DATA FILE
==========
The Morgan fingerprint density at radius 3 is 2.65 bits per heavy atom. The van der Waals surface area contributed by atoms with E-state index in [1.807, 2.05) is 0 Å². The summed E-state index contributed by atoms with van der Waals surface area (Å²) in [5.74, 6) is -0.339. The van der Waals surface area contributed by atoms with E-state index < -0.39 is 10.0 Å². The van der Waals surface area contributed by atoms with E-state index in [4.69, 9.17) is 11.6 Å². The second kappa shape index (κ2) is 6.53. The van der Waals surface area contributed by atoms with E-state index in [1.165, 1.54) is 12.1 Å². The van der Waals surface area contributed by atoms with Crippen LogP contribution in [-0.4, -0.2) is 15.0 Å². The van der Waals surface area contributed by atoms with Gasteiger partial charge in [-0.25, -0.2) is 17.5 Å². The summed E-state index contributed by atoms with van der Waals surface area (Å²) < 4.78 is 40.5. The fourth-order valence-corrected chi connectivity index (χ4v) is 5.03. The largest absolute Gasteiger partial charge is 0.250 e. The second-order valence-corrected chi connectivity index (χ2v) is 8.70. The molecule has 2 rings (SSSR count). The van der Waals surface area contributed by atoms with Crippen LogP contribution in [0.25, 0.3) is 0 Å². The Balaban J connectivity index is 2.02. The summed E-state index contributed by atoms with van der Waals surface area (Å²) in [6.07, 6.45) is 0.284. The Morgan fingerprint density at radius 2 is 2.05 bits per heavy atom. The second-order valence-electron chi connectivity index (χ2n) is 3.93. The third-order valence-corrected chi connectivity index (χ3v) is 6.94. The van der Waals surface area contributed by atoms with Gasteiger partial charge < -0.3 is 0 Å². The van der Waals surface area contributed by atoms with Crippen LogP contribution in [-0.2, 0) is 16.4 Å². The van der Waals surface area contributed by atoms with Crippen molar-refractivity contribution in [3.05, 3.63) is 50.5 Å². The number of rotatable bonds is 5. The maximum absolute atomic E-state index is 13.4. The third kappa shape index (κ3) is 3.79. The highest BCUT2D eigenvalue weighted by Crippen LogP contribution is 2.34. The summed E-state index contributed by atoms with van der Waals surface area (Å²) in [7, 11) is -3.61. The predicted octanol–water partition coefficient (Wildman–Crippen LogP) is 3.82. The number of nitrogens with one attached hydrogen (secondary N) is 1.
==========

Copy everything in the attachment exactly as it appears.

The Morgan fingerprint density at radius 3 is 2.65 bits per heavy atom. The van der Waals surface area contributed by atoms with E-state index in [1.807, 2.05) is 0 Å². The summed E-state index contributed by atoms with van der Waals surface area (Å²) in [5.74, 6) is -0.339. The van der Waals surface area contributed by atoms with E-state index < -0.39 is 10.0 Å². The van der Waals surface area contributed by atoms with E-state index in [4.69, 9.17) is 11.6 Å². The second kappa shape index (κ2) is 6.53. The van der Waals surface area contributed by atoms with E-state index in [1.165, 1.54) is 12.1 Å². The van der Waals surface area contributed by atoms with Crippen LogP contribution in [-0.4, -0.2) is 15.0 Å². The van der Waals surface area contributed by atoms with Gasteiger partial charge in [-0.25, -0.2) is 17.5 Å². The summed E-state index contributed by atoms with van der Waals surface area (Å²) < 4.78 is 40.5. The fourth-order valence-corrected chi connectivity index (χ4v) is 5.03. The largest absolute Gasteiger partial charge is 0.250 e. The second-order valence-corrected chi connectivity index (χ2v) is 8.70. The molecule has 2 rings (SSSR count). The van der Waals surface area contributed by atoms with Crippen LogP contribution in [0.25, 0.3) is 0 Å². The Balaban J connectivity index is 2.02. The summed E-state index contributed by atoms with van der Waals surface area (Å²) in [6.07, 6.45) is 0.284. The Morgan fingerprint density at radius 2 is 2.05 bits per heavy atom. The second-order valence-electron chi connectivity index (χ2n) is 3.93. The third-order valence-corrected chi connectivity index (χ3v) is 6.94. The van der Waals surface area contributed by atoms with Gasteiger partial charge < -0.3 is 0 Å². The van der Waals surface area contributed by atoms with Crippen LogP contribution in [-0.2, 0) is 16.4 Å². The van der Waals surface area contributed by atoms with Crippen molar-refractivity contribution in [3.05, 3.63) is 50.5 Å². The number of rotatable bonds is 5. The maximum absolute atomic E-state index is 13.4. The third kappa shape index (κ3) is 3.79. The highest BCUT2D eigenvalue weighted by Crippen LogP contribution is 2.34. The summed E-state index contributed by atoms with van der Waals surface area (Å²) in [7, 11) is -3.61. The predicted octanol–water partition coefficient (Wildman–Crippen LogP) is 3.82. The number of nitrogens with one attached hydrogen (secondary N) is 1.